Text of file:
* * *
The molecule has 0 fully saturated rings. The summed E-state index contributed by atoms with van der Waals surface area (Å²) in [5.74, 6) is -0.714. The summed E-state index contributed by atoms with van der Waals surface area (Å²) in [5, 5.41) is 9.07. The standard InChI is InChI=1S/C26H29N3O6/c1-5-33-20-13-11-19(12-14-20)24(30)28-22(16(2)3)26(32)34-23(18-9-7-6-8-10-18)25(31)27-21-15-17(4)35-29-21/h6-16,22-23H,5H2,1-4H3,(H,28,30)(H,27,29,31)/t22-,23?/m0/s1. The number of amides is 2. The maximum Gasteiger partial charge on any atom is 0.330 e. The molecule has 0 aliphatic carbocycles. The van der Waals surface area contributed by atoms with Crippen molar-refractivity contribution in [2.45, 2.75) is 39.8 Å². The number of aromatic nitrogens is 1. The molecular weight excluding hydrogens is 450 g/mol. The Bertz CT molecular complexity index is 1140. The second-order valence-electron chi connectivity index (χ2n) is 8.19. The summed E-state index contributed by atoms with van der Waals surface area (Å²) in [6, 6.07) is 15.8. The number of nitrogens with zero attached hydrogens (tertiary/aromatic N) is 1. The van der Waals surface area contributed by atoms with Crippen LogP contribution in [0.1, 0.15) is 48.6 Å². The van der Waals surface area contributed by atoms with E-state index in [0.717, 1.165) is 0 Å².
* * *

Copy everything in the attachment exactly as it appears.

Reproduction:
The molecule has 0 fully saturated rings. The summed E-state index contributed by atoms with van der Waals surface area (Å²) in [5.74, 6) is -0.714. The summed E-state index contributed by atoms with van der Waals surface area (Å²) in [5, 5.41) is 9.07. The standard InChI is InChI=1S/C26H29N3O6/c1-5-33-20-13-11-19(12-14-20)24(30)28-22(16(2)3)26(32)34-23(18-9-7-6-8-10-18)25(31)27-21-15-17(4)35-29-21/h6-16,22-23H,5H2,1-4H3,(H,28,30)(H,27,29,31)/t22-,23?/m0/s1. The number of amides is 2. The maximum Gasteiger partial charge on any atom is 0.330 e. The molecule has 0 aliphatic carbocycles. The van der Waals surface area contributed by atoms with Crippen molar-refractivity contribution in [2.45, 2.75) is 39.8 Å². The number of aromatic nitrogens is 1. The molecular weight excluding hydrogens is 450 g/mol. The Bertz CT molecular complexity index is 1140. The second-order valence-electron chi connectivity index (χ2n) is 8.19. The summed E-state index contributed by atoms with van der Waals surface area (Å²) in [6, 6.07) is 15.8. The number of nitrogens with zero attached hydrogens (tertiary/aromatic N) is 1. The van der Waals surface area contributed by atoms with Crippen LogP contribution in [0.1, 0.15) is 48.6 Å². The van der Waals surface area contributed by atoms with E-state index in [0.717, 1.165) is 0 Å².